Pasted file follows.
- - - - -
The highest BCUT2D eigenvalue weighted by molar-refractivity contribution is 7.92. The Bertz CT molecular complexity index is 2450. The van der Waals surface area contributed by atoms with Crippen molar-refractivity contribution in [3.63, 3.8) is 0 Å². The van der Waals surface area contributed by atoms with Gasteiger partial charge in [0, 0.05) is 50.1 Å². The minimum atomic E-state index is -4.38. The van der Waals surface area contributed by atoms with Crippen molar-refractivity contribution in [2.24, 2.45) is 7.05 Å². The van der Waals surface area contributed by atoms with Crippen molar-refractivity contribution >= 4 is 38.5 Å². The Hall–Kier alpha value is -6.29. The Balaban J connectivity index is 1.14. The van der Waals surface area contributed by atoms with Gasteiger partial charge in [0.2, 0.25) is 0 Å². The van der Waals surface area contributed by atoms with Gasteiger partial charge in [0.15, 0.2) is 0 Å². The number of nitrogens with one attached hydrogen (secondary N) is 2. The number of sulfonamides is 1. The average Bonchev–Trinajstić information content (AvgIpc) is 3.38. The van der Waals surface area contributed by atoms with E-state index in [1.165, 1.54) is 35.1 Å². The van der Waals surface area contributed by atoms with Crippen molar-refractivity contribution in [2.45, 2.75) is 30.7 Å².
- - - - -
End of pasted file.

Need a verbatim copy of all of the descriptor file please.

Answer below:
The highest BCUT2D eigenvalue weighted by molar-refractivity contribution is 7.92. The Bertz CT molecular complexity index is 2450. The van der Waals surface area contributed by atoms with Crippen molar-refractivity contribution in [3.63, 3.8) is 0 Å². The van der Waals surface area contributed by atoms with Gasteiger partial charge in [0, 0.05) is 50.1 Å². The minimum atomic E-state index is -4.38. The van der Waals surface area contributed by atoms with Crippen molar-refractivity contribution in [2.24, 2.45) is 7.05 Å². The van der Waals surface area contributed by atoms with Crippen molar-refractivity contribution >= 4 is 38.5 Å². The Hall–Kier alpha value is -6.29. The Balaban J connectivity index is 1.14. The van der Waals surface area contributed by atoms with Gasteiger partial charge in [0.2, 0.25) is 0 Å². The van der Waals surface area contributed by atoms with Gasteiger partial charge in [0.15, 0.2) is 0 Å². The number of nitrogens with one attached hydrogen (secondary N) is 2. The number of sulfonamides is 1. The average Bonchev–Trinajstić information content (AvgIpc) is 3.38. The van der Waals surface area contributed by atoms with E-state index in [1.165, 1.54) is 35.1 Å². The van der Waals surface area contributed by atoms with Crippen molar-refractivity contribution in [2.45, 2.75) is 30.7 Å².